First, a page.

Is Canadian Tire Corporation Limited Canada’s Best Retail Stock?

Canadian Tire Corporation Limited (TSX:CTC.A) has evolved into a truly excellent business.

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I spent much time working at a grocery store during my younger years. I then went back into the fray a few years later as a sales rep for a potato chip company. In total, I’ve got a decade of experience in the business and even more time as an observer of the sector.

My conclusion after all these years? Retail is a tough business.

Fixed costs are huge. Traditionally, real estate was a big cost as a retailer would acquire its locations. That attitude has thankfully changed, which frees up capital that can be put to work in the business. Competition is high as well, and not just from traditional sources. Amazon is the big threat, but there are dozens of other websites out there selling the same things that line store shelves.

Many investors look at these challenges and blindly decide to avoid the whole sector, a move I think is short-sighted. Sure, many of Canada’s retailers are struggling, but there are a select few that are killing it and look poised to continue that dominance.

Canadian Tire Corporation Limited (TSX:CTC.A) is one of Canada’s best retailers. Here’s why it’s poised to maintain its strong position for years to come.

Great brands

Canadian Tire’s management team has figured out something very important: it’s better to dominate a smaller niche business than be dominant in a larger segment of the market.

This philosophy has obviously influenced management’s acquisition strategy. Major acquisitions have included Mark’s, Sport Chek, and PartSource. Mark’s has a nice niche business supplying uniforms for people like oilfield workers and healthcare professionals, never mind its main clothing lines. Sport Chek is Canada’s largest sports equipment retailer, and PartSource has quietly become one of Canada’s largest auto parts supply stores.

Same-store sales at these brands are doing pretty well. Sport Chek led the way with an increase of 6.3%. Mark’s was weaker, showing a slight decline of 0.5%, much of which is due to the weakness in the energy sector. Same-store sales from Canadian Tire itself did fine, increasing 3.2%.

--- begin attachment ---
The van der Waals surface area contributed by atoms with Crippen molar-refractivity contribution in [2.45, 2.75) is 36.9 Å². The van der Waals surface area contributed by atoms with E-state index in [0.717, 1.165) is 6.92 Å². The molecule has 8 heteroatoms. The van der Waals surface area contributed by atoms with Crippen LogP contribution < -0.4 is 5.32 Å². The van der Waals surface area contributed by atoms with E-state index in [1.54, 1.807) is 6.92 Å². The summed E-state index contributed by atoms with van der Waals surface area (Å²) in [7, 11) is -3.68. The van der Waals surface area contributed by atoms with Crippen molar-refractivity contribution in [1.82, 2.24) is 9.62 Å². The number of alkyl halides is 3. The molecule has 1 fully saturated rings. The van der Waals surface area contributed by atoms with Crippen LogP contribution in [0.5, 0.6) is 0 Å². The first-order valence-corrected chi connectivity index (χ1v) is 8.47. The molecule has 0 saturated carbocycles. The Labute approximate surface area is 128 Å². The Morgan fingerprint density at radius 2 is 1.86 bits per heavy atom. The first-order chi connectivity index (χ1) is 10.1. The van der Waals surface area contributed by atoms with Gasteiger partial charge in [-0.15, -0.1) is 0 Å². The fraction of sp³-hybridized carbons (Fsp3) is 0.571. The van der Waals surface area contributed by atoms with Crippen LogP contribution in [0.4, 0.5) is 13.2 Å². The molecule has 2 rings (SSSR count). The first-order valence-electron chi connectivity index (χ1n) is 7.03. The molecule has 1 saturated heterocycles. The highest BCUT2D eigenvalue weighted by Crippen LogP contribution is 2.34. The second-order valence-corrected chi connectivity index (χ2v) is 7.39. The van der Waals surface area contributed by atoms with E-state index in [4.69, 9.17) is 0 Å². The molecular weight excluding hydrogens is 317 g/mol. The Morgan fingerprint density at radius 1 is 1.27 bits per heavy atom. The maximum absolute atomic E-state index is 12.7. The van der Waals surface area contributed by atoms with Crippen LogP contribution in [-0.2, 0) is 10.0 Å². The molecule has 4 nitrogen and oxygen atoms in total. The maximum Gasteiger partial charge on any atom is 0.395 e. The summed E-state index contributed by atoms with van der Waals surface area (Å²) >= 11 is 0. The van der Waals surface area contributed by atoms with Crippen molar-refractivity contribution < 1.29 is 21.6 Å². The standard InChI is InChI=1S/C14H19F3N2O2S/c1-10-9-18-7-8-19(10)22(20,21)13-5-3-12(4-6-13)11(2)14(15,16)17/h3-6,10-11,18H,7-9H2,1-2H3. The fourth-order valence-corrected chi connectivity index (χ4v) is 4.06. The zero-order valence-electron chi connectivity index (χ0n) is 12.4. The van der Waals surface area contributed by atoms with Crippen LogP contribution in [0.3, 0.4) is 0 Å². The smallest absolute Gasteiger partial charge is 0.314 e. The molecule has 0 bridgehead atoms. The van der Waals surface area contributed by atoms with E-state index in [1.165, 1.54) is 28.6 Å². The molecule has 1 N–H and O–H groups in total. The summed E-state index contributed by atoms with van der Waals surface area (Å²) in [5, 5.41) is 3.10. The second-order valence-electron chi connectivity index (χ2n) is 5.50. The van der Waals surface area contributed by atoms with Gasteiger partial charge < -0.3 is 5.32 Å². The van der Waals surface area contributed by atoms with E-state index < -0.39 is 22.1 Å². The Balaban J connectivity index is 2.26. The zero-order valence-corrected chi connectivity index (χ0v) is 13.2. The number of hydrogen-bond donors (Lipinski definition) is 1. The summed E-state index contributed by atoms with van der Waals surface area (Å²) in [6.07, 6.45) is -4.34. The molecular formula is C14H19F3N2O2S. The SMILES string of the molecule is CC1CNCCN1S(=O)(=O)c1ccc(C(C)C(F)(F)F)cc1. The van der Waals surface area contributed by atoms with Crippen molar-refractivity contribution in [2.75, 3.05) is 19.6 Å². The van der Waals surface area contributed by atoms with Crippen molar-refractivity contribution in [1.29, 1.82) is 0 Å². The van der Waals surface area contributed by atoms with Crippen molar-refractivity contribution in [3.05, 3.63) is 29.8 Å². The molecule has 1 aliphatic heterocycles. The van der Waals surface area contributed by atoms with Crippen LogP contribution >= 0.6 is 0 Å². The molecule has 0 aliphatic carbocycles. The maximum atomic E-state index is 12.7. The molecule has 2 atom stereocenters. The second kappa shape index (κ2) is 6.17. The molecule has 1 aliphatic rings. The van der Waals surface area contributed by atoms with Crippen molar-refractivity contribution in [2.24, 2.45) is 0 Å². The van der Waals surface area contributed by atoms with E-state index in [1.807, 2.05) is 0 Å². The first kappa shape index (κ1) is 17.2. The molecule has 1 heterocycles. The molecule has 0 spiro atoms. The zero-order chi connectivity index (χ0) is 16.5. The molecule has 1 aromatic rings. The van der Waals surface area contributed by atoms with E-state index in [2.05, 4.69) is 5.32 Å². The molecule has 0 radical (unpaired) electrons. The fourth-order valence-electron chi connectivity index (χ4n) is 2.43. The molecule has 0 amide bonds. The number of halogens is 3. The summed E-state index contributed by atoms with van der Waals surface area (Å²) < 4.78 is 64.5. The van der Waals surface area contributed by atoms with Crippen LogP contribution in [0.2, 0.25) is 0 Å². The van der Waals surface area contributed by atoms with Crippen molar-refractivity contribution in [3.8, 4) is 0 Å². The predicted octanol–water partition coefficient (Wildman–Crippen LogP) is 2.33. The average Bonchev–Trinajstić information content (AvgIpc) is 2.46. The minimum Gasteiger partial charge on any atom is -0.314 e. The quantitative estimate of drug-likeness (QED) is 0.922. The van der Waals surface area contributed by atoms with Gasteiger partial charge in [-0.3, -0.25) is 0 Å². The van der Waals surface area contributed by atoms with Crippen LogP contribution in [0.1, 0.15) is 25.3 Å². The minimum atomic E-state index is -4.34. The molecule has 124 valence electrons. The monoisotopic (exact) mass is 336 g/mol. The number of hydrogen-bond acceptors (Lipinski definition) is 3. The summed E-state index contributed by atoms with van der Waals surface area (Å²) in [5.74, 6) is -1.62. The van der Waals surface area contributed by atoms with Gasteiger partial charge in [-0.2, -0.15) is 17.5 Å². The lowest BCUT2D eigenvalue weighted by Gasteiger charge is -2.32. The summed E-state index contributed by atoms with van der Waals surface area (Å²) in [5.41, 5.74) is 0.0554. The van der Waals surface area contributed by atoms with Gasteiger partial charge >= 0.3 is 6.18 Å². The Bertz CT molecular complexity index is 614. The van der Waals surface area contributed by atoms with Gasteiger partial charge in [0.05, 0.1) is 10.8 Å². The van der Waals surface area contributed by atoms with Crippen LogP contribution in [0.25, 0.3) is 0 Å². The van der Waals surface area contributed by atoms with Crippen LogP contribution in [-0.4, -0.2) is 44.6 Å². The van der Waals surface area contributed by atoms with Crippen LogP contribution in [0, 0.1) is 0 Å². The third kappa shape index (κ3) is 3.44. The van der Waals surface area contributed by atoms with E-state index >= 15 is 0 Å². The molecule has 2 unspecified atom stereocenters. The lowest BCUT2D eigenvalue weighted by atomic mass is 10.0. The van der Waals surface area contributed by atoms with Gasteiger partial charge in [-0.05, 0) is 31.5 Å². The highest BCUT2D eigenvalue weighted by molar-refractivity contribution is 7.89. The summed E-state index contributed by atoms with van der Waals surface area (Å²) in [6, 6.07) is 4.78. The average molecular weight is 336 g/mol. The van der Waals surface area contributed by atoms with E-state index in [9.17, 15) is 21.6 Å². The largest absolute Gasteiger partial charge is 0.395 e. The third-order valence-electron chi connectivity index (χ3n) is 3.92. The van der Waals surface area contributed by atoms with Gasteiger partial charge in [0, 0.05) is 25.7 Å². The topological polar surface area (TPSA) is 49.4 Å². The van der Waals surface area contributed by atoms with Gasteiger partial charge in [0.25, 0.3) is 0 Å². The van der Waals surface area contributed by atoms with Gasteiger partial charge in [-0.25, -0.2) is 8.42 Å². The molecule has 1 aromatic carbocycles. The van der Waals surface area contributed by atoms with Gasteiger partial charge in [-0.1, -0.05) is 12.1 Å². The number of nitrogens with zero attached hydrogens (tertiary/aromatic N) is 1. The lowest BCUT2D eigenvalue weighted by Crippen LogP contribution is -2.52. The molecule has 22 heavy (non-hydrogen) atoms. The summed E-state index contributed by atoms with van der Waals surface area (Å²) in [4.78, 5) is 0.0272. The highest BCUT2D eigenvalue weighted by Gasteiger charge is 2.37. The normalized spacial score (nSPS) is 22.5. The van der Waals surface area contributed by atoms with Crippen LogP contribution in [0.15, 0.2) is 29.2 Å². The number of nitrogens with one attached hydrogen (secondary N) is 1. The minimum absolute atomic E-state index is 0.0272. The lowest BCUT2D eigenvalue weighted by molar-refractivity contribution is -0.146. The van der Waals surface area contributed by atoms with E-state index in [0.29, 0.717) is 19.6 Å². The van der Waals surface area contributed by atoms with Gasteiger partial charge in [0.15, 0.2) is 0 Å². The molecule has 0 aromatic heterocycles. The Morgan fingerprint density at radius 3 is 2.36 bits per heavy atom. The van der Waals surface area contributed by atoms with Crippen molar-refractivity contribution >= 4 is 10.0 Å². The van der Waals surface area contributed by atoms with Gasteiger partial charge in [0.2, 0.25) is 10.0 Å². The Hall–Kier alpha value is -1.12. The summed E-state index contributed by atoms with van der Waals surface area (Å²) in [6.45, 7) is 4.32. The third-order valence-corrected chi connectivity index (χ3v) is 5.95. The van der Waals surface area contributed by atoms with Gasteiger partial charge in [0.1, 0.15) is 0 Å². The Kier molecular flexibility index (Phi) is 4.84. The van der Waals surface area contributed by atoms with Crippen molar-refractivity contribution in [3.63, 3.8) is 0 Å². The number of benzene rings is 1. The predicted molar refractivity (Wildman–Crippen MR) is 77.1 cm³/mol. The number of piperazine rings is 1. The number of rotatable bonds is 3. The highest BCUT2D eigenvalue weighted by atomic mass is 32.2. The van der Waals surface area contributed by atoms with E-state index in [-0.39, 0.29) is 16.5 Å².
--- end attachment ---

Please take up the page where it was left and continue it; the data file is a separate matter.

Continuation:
Financial services

Selling things to people might not be a great business, but financing those acquisitions sure is. Luckily for investors, Canadian Tire figured this out a long time ago.

The Canadian Tire credit card continues to be popular with Canadians, with total receivables going up 3.3% in 2015. Total revenue for the most recent quarter was $264.5 million from financial services, which translated to $80 million in income before taxes.

Compare that to the retail division, which did nearly $3.1 billion in total revenue for the same period, an amount that translated into $250 million in income before taxes. On a per-dollar basis, financial services is a much more profitable business than retail.

Most of Canadian Tire’s competitors are pure retailers. The financial services division is an important differentiation between it and others in the sector.

Dividend potential

Dividend-growth investors looking for businesses with the ability to raise dividends for years should be checking out Canadian Tire.

The current dividend is $0.57 per share each quarter, good enough for a yield of 1.6%. That represents a payout ratio of just 26.3% of trailing earnings, which is among the lowest in Canada. Even if earnings don’t continue to grow, Canadian Tire can still comfortably increase the dividend.

Analysts believe earnings will indeed grow, and quickly too. Expectations for 2016 are earnings of $9.31 per share, with 2017’s bottom line expected to hit $10.33 per share. If these predictions come true, it’ll represent close to 10% earnings growth–a nice result in a world where growth is becoming increasingly scarce.

Canadian Tire might not be Canada’s best retailer, but it’s certainly up there. It continues to do well in a tough business. I don’t see any indication of this trend coming to an end anytime soon.

This article represents the opinion of the writer, who may disagree with the “official” recommendation position of a Motley Fool premium service or advisor. We’re Motley! Questioning an investing thesis — even one of our own — helps us all think critically about investing and make decisions that help us become smarter, happier, and richer, so we sometimes publish articles that may not be in line with recommendations, rankings or other content.

Fool contributor Nelson Smith has no position in any stocks mentioned. David Gardner owns shares of Amazon.com. The Motley Fool owns shares of Amazon.com.

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